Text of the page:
Carolina mosque attended by terror suspects, requires media sign contract to ask questions

The Raleigh, North Carolina mosque whose imam was preaching jihad in the 90’s, and was attended by almost all of the eight Muslims suspected of plotting jihad in North Carolina, is making it harder for the media to access it.

That won’t raise any suspicions or make the general public leery now will it?

The story comes from the News & Observer. The same paper that published a glowing report on Khalilah Sabra, then a Muslim up and comer being groomed by a Muslim state senator named Larry Shaw, now director of the Muslim American Society’s (MAS) Raleigh organization and spokesperson for the N.C. jihad ringleader. N&O reported Sabra being recruited to Pakistan by Osama bin Laden’s mentor – the ideological founder of al Qaeda Abdullah Azzam – but then deleted that damning section of their report, as well as Sabra’s admission of past support for armed resistance, after we highlighted those facts.

From Wrong time to clam up | News & Observer:

…following the indictment of eight Triangle men on terrorism charges, the area’s most prominent mosque, the Islamic Association of Raleigh, is limiting access.

Did those eight Triangle men have anything in common?

To report from the mosque property in West Raleigh, a journalist now must sign a document with six mandates, including: “The Media may not interview any individual on the premises of the Islamic Center of Raleigh or at any other IAR event, except for the authorized IAR spokesperson or any other designated individual as authorized by the IAR leadership.” We mentioned the rules in an Aug. 16 article.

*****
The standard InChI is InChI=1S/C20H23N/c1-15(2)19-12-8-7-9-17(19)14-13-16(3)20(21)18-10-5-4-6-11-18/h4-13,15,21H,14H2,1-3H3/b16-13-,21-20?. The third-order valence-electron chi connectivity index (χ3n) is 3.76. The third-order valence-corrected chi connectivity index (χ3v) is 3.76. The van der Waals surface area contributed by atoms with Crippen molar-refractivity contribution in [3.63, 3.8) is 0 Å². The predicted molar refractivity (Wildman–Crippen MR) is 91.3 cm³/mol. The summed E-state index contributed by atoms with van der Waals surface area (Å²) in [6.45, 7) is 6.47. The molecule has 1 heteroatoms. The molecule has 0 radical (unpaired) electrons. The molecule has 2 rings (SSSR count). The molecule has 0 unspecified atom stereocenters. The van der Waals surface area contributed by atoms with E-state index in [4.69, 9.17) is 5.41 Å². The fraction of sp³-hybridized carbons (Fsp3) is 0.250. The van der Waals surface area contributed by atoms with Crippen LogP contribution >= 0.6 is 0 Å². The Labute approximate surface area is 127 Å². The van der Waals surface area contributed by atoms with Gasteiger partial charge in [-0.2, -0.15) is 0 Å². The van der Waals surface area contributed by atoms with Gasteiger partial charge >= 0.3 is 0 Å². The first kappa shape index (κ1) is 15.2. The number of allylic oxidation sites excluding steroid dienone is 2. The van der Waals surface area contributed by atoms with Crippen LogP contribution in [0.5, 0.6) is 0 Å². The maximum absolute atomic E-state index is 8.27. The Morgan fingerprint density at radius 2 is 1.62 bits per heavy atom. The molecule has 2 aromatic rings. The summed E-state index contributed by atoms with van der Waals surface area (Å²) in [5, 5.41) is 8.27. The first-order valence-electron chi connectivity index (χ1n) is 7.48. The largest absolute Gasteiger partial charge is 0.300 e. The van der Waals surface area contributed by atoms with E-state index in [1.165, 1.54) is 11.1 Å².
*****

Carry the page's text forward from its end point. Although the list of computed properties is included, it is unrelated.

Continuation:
The rules bar reporters and photographers from mosque premises unless they sign a document restricting their movements and acknowledging the threat of legal action if they violate the agreement. The N&O declined to sign the document. Previously, journalists typically had easy access to the mosque.

Each of the indicted men had attended the mosque, although Daniel Boyd, accused ringleader of the indicted men, and his family had left.

After the indictments, the IAR’s leadership team prevented the mosque’s spiritual leader from speaking with reporters — a different approach than the mosque has taken in recent years.

Is the News & Observer unhappy with the new mosque media rules because they won’t have access to potential information on Islamic terrorists?

…local Muslims have benefited over the years from being open. Instead of retreating in the wake of the indictments, I hope Triangle Muslim leaders will remember they have a story to tell, and we can help tell it.

It appears the unhappiness is because they won’t be able to participate in their usual Islamic dawah on behalf of North Carolina Muslims.


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